Total RNA was extracted using TRIzol reagent (Invitrogen, USA) according to the manufacturer’s instructions. The quality and concentration of total RNA were determined by a NanoDrop 2000 (Nanodrop, Wilmington, DE) and 1% agarose gel. Total RNA from muscle and adipose tissues (three buffaloes and three cattle) of high quality was sent to Genergy Biotechnology Co., Ltd. (Shanghai, China) for library construction and RNA sequencing. Briefly, approximately 2 μg of total RNA per sample was used for library construction according to the protocol of the TruSeq® RNA LT Sample Prep Kit v2 (Illumina, USA). The cDNA library was sequenced using the double terminal sequencing mode of the Illumina HiSeq 3000 platform. A total of four groups that included the LM and the back fat tissues of buffalo and cattle were used for RNA sequencing. Three samples were obtained for each group.

Bioinformatics analysis of sequencing data

Low-quality reads and those containing adapters were removed to obtain clean reads using Trim Galore (Version 0.4.2, Babraham Institute, Cambridge, UK) [41]. High-quality data were used for the subsequent analysis. Since annotation information of the buffalo genome was not available, the cattle genome (UMD3.1) was used in the present study. Cattle genome and gene model annotation files were downloaded from the Ensemble database (http://www.ensembl.org/index.html). Reads were aligned to the reference genome using STAR [42]. Mapped reads were assembled using Cufflinks v2.2.1 [43]. These assemblies were merged to the reference gene model annotation by Cuffmerge [44]. Fragments per kilobase of transcript per million mapped reads (FPKM) was used as an index to calculate the expression level of each transcript in every library using the Cuffdiff program. The expression level was presented as log2(FPKM+ 1). The DE mRNAs were identified by DESeq2, with an absolute value of log2(fold change) ≥ 1 and an FDR ≤ 0.05 [44]. DE mRNAs were presented in heatmaps by the R package [45]. Functional enrichment for DE mRNAs was performed using DAVID bioinformatics resources (http://david.abcc.ncifcrf.gov/) [46]. The human database was used. GO terms (including molecular function (MF), biological process (BP), and cellular components (CC)) and KEGG pathways with a Benjamini value (p) < 0.05 were considered to be significantly enriched.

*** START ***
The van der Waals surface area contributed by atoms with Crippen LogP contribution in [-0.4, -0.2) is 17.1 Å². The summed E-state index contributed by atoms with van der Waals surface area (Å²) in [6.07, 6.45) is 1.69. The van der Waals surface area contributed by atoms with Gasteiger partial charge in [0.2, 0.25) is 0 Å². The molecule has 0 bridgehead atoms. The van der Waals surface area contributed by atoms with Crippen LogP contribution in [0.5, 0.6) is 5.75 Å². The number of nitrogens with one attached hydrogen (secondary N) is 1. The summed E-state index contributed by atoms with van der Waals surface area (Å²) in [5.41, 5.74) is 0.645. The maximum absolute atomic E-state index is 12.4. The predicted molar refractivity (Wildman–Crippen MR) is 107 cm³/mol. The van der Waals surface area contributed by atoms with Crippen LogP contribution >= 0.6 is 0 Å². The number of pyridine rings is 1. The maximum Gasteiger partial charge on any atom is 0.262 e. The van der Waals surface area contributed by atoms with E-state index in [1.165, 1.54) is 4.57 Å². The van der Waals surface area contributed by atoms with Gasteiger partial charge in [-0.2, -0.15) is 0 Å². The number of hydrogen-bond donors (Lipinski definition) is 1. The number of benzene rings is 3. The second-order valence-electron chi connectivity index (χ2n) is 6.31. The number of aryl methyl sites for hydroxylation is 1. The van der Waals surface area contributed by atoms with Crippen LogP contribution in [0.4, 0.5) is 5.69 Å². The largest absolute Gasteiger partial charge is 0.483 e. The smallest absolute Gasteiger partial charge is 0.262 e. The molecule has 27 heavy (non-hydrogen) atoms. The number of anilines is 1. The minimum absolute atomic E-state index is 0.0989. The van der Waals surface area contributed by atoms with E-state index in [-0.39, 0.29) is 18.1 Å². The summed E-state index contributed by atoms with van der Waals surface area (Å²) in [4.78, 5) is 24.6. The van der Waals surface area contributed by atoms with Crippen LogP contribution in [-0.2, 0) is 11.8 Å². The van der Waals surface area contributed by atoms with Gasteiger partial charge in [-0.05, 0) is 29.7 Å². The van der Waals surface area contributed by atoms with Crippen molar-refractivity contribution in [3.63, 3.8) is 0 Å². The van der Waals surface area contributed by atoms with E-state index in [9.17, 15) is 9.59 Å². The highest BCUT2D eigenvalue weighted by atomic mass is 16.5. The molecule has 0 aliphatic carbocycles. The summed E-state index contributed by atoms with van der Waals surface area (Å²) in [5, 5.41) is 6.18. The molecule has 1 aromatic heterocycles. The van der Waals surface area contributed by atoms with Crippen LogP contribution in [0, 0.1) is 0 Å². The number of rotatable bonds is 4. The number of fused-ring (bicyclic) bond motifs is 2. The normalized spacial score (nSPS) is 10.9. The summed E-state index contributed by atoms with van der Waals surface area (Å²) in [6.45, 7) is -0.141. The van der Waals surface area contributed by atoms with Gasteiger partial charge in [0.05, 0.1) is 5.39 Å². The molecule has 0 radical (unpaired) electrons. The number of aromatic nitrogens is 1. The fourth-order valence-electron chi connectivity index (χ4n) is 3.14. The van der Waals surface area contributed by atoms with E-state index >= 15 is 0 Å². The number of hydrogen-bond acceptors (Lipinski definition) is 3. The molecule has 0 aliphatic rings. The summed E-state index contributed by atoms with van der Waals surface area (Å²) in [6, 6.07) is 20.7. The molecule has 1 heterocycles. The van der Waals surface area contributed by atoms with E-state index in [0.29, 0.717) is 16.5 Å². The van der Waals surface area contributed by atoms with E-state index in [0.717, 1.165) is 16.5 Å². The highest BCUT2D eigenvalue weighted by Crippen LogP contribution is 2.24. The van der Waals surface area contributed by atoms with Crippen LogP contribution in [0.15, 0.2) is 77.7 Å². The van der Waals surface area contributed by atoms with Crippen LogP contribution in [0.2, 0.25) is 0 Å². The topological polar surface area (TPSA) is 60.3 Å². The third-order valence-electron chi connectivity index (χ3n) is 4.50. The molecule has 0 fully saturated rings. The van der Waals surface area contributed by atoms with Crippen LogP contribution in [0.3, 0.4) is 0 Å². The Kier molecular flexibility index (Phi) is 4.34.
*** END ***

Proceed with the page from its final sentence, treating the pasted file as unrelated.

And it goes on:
RT-qPCR